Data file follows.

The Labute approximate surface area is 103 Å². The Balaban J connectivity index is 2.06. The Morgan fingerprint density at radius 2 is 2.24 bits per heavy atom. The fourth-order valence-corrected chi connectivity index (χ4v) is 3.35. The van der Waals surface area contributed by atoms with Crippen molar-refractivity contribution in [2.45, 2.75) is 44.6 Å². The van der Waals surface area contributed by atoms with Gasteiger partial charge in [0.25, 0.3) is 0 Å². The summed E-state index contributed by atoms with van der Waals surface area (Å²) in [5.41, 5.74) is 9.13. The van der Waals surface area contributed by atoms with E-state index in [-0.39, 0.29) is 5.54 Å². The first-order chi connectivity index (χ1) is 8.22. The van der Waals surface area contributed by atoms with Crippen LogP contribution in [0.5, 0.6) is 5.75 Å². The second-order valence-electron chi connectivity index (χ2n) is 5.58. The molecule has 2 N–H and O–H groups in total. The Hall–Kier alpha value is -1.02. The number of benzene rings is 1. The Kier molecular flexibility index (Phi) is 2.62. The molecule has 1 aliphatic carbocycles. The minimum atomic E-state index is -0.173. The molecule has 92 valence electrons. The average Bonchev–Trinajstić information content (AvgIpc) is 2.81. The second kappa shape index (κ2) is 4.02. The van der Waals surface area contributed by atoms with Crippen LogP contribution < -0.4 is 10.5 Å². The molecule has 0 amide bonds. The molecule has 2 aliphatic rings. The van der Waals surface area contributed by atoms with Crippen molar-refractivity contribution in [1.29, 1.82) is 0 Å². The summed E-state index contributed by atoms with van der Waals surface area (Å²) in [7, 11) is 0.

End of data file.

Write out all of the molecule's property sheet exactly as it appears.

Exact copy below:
The Labute approximate surface area is 103 Å². The Balaban J connectivity index is 2.06. The Morgan fingerprint density at radius 2 is 2.24 bits per heavy atom. The fourth-order valence-corrected chi connectivity index (χ4v) is 3.35. The van der Waals surface area contributed by atoms with Crippen molar-refractivity contribution in [2.45, 2.75) is 44.6 Å². The van der Waals surface area contributed by atoms with Gasteiger partial charge in [0.25, 0.3) is 0 Å². The summed E-state index contributed by atoms with van der Waals surface area (Å²) in [5.41, 5.74) is 9.13. The van der Waals surface area contributed by atoms with E-state index in [-0.39, 0.29) is 5.54 Å². The first-order chi connectivity index (χ1) is 8.22. The van der Waals surface area contributed by atoms with Crippen LogP contribution in [0.5, 0.6) is 5.75 Å². The second-order valence-electron chi connectivity index (χ2n) is 5.58. The molecule has 2 N–H and O–H groups in total. The Hall–Kier alpha value is -1.02. The number of benzene rings is 1. The Kier molecular flexibility index (Phi) is 2.62. The molecule has 1 aliphatic carbocycles. The minimum atomic E-state index is -0.173. The molecule has 92 valence electrons. The average Bonchev–Trinajstić information content (AvgIpc) is 2.81. The second kappa shape index (κ2) is 4.02. The van der Waals surface area contributed by atoms with Crippen LogP contribution < -0.4 is 10.5 Å². The molecule has 0 amide bonds. The molecule has 2 aliphatic rings. The van der Waals surface area contributed by atoms with Crippen molar-refractivity contribution in [1.29, 1.82) is 0 Å². The summed E-state index contributed by atoms with van der Waals surface area (Å²) in [7, 11) is 0.